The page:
Heading for relationship disaster
20 years ago, my wife and I were on the verge of divorce after more than 15 years of marriage. My relationship with myself wasn't much better.
In order to fit in, I thought I needed to constantly convince others that everything was going well for me. I became really good at hiding those aspects of myself I believed were probably not acceptable to others, including vulnerable feelings. That strategy appeared to keep me reasonably safe, but it also kept me disconnected. And I didn't know that a disconnected human is an unhappy human. So I put about as much distance, figuratively and literally, as I could between me and almost everybody I knew, and my wife eventually got fed up with the lack of real connection. Not only was I disconnected from others, I was disconnected from myself. I had no idea who I really was.
I took a new path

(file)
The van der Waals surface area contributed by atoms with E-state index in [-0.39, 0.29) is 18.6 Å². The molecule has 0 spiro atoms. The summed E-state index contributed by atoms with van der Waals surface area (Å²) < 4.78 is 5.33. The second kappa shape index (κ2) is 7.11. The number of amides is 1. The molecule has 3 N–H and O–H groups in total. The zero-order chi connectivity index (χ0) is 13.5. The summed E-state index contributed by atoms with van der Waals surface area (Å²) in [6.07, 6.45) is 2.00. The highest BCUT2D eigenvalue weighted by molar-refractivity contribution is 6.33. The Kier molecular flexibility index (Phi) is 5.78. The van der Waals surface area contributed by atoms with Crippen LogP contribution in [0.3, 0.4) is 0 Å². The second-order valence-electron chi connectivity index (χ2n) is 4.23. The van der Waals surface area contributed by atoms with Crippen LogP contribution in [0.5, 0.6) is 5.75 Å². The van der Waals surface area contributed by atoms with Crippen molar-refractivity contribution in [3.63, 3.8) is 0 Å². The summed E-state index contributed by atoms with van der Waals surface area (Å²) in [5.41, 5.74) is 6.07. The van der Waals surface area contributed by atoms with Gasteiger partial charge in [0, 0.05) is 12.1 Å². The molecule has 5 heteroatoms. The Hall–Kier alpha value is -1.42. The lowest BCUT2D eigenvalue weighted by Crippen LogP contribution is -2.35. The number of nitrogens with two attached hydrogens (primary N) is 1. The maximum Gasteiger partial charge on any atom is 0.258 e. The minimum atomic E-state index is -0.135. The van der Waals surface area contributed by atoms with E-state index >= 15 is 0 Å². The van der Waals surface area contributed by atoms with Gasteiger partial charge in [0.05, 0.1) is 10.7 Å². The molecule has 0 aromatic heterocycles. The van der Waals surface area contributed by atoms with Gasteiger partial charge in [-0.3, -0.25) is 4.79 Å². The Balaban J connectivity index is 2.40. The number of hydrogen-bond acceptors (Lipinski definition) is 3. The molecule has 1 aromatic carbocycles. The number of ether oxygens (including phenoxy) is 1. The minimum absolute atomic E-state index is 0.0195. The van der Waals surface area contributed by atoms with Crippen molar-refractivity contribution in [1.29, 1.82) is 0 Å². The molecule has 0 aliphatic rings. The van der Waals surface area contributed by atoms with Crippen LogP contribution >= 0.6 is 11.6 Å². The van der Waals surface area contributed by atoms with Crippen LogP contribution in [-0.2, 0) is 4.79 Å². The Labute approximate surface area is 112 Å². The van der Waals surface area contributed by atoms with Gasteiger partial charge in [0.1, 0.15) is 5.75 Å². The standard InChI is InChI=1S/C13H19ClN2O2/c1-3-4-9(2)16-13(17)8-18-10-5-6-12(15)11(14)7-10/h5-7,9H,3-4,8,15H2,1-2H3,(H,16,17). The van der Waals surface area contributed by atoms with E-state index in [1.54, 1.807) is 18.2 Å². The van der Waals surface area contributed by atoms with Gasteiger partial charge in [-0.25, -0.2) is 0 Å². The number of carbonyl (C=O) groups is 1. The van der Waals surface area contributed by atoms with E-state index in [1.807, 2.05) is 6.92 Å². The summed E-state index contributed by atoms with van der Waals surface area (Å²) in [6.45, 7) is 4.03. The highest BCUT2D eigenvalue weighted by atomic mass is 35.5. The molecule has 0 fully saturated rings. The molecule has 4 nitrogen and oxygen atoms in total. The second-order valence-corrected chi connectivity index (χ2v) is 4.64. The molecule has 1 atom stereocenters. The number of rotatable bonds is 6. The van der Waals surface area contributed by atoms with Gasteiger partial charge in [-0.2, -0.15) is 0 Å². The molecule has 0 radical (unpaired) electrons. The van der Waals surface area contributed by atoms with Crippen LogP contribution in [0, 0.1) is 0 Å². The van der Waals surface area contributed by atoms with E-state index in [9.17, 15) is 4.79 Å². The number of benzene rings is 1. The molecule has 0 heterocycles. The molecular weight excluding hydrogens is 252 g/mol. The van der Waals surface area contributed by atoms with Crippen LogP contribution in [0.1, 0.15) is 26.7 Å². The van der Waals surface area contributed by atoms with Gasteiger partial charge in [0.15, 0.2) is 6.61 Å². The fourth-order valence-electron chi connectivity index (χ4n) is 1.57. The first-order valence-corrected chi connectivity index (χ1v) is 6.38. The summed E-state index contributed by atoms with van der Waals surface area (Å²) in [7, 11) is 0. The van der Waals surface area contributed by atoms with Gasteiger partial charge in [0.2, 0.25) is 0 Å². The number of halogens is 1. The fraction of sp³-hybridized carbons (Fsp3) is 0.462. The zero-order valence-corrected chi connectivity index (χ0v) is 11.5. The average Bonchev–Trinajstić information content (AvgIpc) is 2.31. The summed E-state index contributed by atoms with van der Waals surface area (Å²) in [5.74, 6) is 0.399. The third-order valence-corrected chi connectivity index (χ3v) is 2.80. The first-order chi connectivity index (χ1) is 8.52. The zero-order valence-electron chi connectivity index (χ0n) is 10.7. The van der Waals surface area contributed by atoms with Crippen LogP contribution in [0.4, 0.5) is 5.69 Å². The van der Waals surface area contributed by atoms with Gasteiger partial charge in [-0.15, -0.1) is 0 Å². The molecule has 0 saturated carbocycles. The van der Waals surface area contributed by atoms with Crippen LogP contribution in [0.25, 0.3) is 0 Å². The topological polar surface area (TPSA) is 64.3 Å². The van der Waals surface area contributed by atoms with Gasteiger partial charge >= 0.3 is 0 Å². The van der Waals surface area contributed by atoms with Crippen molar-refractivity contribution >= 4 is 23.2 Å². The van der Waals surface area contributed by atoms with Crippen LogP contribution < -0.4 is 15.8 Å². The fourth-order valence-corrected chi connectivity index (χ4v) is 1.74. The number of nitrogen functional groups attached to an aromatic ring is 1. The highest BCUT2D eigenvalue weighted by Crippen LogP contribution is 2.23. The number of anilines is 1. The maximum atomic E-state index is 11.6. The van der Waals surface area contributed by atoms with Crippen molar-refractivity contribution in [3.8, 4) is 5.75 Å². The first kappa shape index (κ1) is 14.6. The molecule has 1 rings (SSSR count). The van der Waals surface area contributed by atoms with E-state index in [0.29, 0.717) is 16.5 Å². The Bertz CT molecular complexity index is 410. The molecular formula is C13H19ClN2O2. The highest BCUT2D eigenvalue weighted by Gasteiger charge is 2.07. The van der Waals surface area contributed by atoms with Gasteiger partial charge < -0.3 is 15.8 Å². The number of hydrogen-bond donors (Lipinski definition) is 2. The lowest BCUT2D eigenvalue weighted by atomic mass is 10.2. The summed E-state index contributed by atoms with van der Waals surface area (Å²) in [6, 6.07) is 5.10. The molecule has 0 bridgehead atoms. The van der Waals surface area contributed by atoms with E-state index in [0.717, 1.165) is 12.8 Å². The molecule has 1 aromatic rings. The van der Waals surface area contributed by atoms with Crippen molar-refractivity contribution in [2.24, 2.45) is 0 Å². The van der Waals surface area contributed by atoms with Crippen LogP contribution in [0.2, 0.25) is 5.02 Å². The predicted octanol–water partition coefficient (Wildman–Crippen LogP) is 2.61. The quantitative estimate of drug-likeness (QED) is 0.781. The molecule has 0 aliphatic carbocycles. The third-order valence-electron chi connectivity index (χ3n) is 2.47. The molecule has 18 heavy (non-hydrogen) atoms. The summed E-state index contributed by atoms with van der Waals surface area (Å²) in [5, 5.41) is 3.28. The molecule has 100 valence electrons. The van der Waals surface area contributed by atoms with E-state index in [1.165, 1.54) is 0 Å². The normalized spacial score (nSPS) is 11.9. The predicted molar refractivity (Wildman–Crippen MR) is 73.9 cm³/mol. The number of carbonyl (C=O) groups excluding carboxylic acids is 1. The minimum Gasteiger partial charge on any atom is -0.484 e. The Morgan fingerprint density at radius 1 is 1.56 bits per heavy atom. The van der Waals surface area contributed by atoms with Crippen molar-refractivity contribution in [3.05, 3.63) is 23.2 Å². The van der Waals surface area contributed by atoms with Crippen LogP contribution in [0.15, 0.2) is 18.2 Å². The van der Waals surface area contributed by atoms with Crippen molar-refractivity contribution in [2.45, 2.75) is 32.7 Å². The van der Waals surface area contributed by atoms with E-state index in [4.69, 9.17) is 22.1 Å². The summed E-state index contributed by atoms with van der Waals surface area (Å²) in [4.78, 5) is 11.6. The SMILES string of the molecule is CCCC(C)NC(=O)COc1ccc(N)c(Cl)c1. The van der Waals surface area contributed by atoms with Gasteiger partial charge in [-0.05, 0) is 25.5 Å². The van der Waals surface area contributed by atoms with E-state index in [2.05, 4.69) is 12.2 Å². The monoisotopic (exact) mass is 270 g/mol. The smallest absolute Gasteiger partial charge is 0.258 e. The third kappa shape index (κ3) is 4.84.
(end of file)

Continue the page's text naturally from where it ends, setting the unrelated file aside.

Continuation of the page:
All I knew was that this couldn't go on. I started reading book after book, attending experiential workshops and seminars, and getting therapy. I slowly began to grow and heal, and after attending a particularly poignant workshop with my wife, I was finally ready to work with her on renewing our marriage. It was hard at first, but gradually we became more comfortable with the process. After some time, I noticed that I was much more fascinated with the challenges my clients faced in their relationships than I was with selling my company's services. I knew then that I wanted to offer others the same healing I had experienced for myself and in my relationships, and embarked on the process of becoming a counsellor. After completing university psychology courses, relationship counselling workshops, and a three-year practitioners training program at Clearmind International, I became a Registered Therapeutic Counsellor (license #2514) with the Association of Cooperative Counselling Therapists of Canada (ACCT). In addition, for many years I have also led weekly personal support groups and have been a leader in several personal development trainings each year.